Saturday, January 26, 2008

Pluck The Vibrating Strings; Since Fate Strikes Down The String Man!

Carl Orff was born in Munich, Germany and came from a Bavarian family that was very active in the German military. His father's regimental band supposedly had often played the compositions of young Orff.

Orff's association with the Nazi party has been alleged, but never conclusively established. His Carmina Burana was hugely popular in Nazi Germany after its premiere in Frankfurt in 1937, receiving numerous performances. But the composition with its unfamiliar rhythms was also denounced with racist taunts. He was one of the few German composers under the Nazi regime who responded to the official call to write new music for A Midsummer Night's Dream after the music of Felix Mendelssohn had been banned — others refused to cooperate in this. But Orff had already composed music for this play as early as 1917 and 1927, long before this was a favour for the Nazi government.

Orff is most known for Carmina Burana (1937), a "scenic cantata". It is the first of a trilogy that also includes Catulli Carmina and Trionfo di Afrodite. Carmina Burana reflected his interest in medieval German poetry. Together the trilogy is called Trionfi, or "triumphs". The composer described it as the celebration of the triumph of the human spirit through sexual and holistic balance. The work was based on thirteenth-century poetry found in a manuscript dubbed the Codex latinus monacensis found in a Bavarian monastery in 1803 and written by the Goliards; this collection is also known as Carmina Burana. While "modern" in some of his compositional techniques, Orff was able to capture the spirit of the medieval period in this trilogy, with infectious rhythms and easy tonalities. The medieval poems, written in an early form of German and Latin, are often racy, but without descending into smut.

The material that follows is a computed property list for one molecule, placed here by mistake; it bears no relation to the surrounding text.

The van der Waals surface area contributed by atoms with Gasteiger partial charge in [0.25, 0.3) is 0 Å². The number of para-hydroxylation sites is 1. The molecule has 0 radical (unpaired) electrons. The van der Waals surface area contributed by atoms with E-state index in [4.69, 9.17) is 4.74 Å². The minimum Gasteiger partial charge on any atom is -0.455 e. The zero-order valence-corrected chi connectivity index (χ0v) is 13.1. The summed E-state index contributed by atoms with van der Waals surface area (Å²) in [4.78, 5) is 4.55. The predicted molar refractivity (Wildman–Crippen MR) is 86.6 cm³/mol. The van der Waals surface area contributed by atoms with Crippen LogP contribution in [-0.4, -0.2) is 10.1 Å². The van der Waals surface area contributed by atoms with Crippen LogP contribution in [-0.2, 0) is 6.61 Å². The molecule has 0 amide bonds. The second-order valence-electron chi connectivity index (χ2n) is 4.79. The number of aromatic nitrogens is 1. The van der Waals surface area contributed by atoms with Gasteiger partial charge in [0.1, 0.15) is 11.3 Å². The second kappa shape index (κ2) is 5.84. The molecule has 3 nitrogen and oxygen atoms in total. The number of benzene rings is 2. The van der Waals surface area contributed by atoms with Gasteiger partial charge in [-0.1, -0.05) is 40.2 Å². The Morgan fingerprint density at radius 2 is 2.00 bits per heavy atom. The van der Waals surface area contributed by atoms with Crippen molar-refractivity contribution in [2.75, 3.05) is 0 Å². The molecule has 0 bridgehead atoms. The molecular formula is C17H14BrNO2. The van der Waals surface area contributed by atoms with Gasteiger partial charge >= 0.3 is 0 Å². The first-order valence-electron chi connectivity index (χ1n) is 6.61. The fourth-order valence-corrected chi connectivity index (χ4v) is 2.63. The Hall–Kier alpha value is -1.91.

Naïve is industrial rock group KMFDM's fifth album, released in 1990. It is out of print due to copyright infringement: the seventh track, Liebeslied (Unedited), used unauthorized samples from a recording of Carl Orff's Carmina Burana (O Fortuna). A common misbelief is that the album was pulled immediately after its release; in actuality, it had been out for three years before it was recalled. Copies today are rare and considered collector's items, often fetching high prices at auction. The album was recorded in Hamburg, Germany.


All of the other tracks on the album, except for the original mixes of "Die Now-Live Later" and "Go to Hell" were subsequently available on other discs. The album was re-released as Naïve/Hell to Go, with some songs remixed, in 1994.

A digitally remastered reissue of Naïve was released on November 21, 2006, along with Money and Angst. It was reissued with an edited version of the track "Liebeslied" without the offending sample. It also features the remixes that initially appeared on 1994's Naïve/Hell to Go album.

KMFDM - Liebeslied (Live 1992)

The remastered version of "Liebeslied", according to the CD booklet, is "Different from the original only in that the 'O Fortuna' samples have been removed. No other elements of the song have been altered". However, if you compare the original version to the reissued edit, the original is around 30 seconds longer. This is due to the sections of the song where the 'O Fortuna' samples should be being shortened.

Also, if you listen very carefully to the reissued version of Liebeslied, you can just about hear the reminants of the 'O Fortuna' sample, just before the first chorus (around the 1:10 mark).

This album is arguably KMFDM's most "metal" album. Also on Naive is "Godlike", which has been reinterpreted a lot, but this is their most aggressive version, quite possibly containing a riff borrowed from Slayer's Angel of Death .

On-again-off-again KMFDM contributor and core member Raymond Watts put out a solo album under the moniker PIG in 1988, one year before Naive was recorded, called A Poke in the Eye... With A Sharp Stick, which also happened to be out of print (reissued in Japan only in 1998 with different cover) for reasons that don't seem to have anything to do with Carl Orff, although you'll find his sample as well as one possibly of Metallica on the first track of the album.

PIG - It Tolls For Thee (Pig's Breath)(LP)

PIG - Shit For Brains

PIG - Poke In The Eye Search on EBAY

Therion - O Fortuna

*Note: The title of this blog is based off of a misspelling I found while searching for and within the lyrics to O Fortuna. I found it to be poigniant, so no knit-picking is necessary for that portion*

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